Immigration News

Immigration News


April 22, 2020

President Trump has announced that in an effort to combat COVID-19, he will be signing an executive order temporarily suspending immigration into the United States. We will not know the details of the order and how it will impact immigration benefits until it is released, however, we are closely monitoring the situation and will provide additional updates as they become available .

What we can tell you is that in the last few weeks, the Administration has already implemented several measures to combat COVID-19 including temporary closure of USICS offices and postponement of all in person appointments including ASC biometrics appointments and immigration interviews in the U.S. In addition, there has been temporary closure of U.S. consulates and temporary suspension of issuance of visas at consulates outside of the U.S. Despite those measures, our office is continuing operations as usual and has continued and will continue to file all applications for all immigration benefits until further notice.

Salas Law will continue to monitor developments and issue updates as we receive further information.

USCIS Now Accepting DACA Applications

January 13, 2018

In response to a federal court order, USCIS has resumed accepting applications to renew Deferred Action for Childhood Arrivals (DACA).

If you were previously granted DACA, you are now eligible to request renewal. USCIS is NOT accepting initial applications, therefore, individuals who did not have DACA in the past are not eligible to file.

Please note, USCIS has not changed its policy with regard to advance parole for DACA recipients. USCIS will not accept or approve advance parole applications from DACA recipients.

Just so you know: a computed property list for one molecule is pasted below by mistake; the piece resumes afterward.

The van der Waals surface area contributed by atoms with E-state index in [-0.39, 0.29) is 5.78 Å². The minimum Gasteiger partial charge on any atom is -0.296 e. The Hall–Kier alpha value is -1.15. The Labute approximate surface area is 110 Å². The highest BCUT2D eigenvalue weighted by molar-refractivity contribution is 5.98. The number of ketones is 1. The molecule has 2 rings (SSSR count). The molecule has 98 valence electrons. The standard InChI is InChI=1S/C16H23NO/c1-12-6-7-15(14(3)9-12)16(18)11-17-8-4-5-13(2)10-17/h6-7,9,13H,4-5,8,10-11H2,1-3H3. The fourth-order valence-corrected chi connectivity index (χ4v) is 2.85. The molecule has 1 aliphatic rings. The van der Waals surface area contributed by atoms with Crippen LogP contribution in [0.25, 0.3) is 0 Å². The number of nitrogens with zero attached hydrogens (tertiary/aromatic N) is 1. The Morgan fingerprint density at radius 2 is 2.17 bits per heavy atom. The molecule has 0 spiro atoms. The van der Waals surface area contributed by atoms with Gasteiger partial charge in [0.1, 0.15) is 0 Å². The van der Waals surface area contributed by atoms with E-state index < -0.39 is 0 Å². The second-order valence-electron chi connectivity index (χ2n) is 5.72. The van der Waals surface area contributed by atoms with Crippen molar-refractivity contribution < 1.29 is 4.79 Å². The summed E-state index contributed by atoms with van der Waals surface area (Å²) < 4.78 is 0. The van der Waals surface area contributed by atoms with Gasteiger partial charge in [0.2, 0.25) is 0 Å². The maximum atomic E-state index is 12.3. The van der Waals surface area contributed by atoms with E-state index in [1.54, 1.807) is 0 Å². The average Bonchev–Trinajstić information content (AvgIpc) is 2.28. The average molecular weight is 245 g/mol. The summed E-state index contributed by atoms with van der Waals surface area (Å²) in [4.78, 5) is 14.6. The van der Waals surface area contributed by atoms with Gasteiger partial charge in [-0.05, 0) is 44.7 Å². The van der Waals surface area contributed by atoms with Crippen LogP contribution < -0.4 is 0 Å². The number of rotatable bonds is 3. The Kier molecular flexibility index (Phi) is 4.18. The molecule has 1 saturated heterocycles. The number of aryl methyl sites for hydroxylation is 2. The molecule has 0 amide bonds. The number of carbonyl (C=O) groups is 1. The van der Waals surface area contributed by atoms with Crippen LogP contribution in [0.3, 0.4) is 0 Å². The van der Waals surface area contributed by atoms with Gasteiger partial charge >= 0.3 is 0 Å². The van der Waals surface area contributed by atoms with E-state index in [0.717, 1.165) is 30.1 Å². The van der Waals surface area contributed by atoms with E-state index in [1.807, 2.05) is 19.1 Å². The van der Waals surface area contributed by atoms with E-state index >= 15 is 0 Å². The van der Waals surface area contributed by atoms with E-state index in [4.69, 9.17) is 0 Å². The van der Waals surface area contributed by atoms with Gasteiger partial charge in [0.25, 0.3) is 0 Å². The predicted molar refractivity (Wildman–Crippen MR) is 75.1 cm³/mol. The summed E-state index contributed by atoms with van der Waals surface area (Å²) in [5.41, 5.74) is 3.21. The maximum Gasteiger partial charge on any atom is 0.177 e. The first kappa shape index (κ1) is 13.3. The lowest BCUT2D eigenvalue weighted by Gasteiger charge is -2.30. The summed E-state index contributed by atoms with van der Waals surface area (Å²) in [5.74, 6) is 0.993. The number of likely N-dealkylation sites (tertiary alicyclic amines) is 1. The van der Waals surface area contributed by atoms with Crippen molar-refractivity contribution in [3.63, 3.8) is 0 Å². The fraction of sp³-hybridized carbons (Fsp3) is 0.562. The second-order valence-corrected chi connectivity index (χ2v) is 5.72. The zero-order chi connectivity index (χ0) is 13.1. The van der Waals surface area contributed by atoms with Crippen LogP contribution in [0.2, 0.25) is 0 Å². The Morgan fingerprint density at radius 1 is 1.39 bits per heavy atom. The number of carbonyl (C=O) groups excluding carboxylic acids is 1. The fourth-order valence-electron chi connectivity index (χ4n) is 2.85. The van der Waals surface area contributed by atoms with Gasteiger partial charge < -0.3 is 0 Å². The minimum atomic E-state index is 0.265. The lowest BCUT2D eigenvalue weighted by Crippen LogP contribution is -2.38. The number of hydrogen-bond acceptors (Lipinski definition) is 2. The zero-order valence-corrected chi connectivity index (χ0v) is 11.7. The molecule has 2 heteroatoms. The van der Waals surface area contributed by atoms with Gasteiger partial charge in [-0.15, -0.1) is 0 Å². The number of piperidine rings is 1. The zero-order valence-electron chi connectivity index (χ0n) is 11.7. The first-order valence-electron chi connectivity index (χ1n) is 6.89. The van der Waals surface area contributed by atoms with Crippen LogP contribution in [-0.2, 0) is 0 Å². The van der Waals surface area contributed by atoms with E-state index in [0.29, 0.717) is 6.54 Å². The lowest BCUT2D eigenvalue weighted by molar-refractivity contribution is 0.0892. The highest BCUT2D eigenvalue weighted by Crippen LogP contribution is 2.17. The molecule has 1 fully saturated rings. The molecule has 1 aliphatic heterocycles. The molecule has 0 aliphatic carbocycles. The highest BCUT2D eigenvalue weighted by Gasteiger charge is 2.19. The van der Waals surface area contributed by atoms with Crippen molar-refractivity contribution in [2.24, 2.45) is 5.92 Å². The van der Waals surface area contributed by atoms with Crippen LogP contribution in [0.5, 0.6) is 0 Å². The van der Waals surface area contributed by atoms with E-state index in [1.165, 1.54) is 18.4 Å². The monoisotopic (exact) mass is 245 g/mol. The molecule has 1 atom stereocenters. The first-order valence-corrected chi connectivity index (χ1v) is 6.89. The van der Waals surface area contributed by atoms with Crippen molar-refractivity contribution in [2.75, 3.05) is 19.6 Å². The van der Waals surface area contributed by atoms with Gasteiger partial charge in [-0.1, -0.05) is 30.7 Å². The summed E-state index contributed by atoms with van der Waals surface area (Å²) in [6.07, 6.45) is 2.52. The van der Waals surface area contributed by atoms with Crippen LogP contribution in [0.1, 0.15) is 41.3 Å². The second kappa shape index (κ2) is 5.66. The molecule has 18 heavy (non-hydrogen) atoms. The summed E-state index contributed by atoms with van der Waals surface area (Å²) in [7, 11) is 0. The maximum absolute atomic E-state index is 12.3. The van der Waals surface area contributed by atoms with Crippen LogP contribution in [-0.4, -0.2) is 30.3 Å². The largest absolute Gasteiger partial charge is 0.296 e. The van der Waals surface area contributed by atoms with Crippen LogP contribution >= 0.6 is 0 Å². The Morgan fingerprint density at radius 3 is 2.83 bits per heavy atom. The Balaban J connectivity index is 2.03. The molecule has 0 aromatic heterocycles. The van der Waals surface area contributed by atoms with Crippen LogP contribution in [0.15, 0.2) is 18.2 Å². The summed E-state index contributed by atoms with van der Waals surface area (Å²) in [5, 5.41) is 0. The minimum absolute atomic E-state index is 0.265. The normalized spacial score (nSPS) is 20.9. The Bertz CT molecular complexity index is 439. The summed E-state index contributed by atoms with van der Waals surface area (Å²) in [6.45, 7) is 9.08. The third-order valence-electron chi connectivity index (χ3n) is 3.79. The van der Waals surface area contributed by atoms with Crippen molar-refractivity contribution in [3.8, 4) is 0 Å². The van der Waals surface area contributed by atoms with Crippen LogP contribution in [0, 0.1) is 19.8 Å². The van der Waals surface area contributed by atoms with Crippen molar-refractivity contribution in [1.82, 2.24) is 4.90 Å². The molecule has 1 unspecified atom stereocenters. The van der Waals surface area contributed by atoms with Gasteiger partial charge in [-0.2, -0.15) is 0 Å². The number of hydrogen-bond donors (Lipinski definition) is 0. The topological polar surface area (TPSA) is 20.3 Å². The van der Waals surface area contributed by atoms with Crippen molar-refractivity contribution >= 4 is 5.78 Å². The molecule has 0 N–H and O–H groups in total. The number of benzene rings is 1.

Please immediately contact our Williamson County Immigration Attorneys at 512-253-4202 to discuss filing a renewal application.

Termination of TPS for Honduras

May 4, 2018

On May 4, 2018, the Secretary of Homeland Security announced the decision to terminate a humanitarian program for nationals of Honduras, commonly known as TPS.

Temporary Protected Status program provided relief for Honduran citizens, allowing them to live and work in the United States. The program has been continually renewed over the last 20 years, but will come to an end on January 5, 2020. Honduran citizens with current TPS registration will be required to re-register and apply for Employment Authorization Documents (EADs) in order to legally work in the United States until the termination becomes effective. The effective date has been delayed for 18 months to allow for an orderly transition of TPS recipients back to their home country of Honduras.

The administration has previously announced the termination of TPS for El Salvador and Haiti. TPS designation was also terminated for Nicaraguans last year.

Termination of TPS for Salvadorans

January 8, 2018

On Monday, January 8, 2018, Secretary of Homeland Security announced the decision to terminate a humanitarian program for nationals of El Salvador, commonly known as TPS.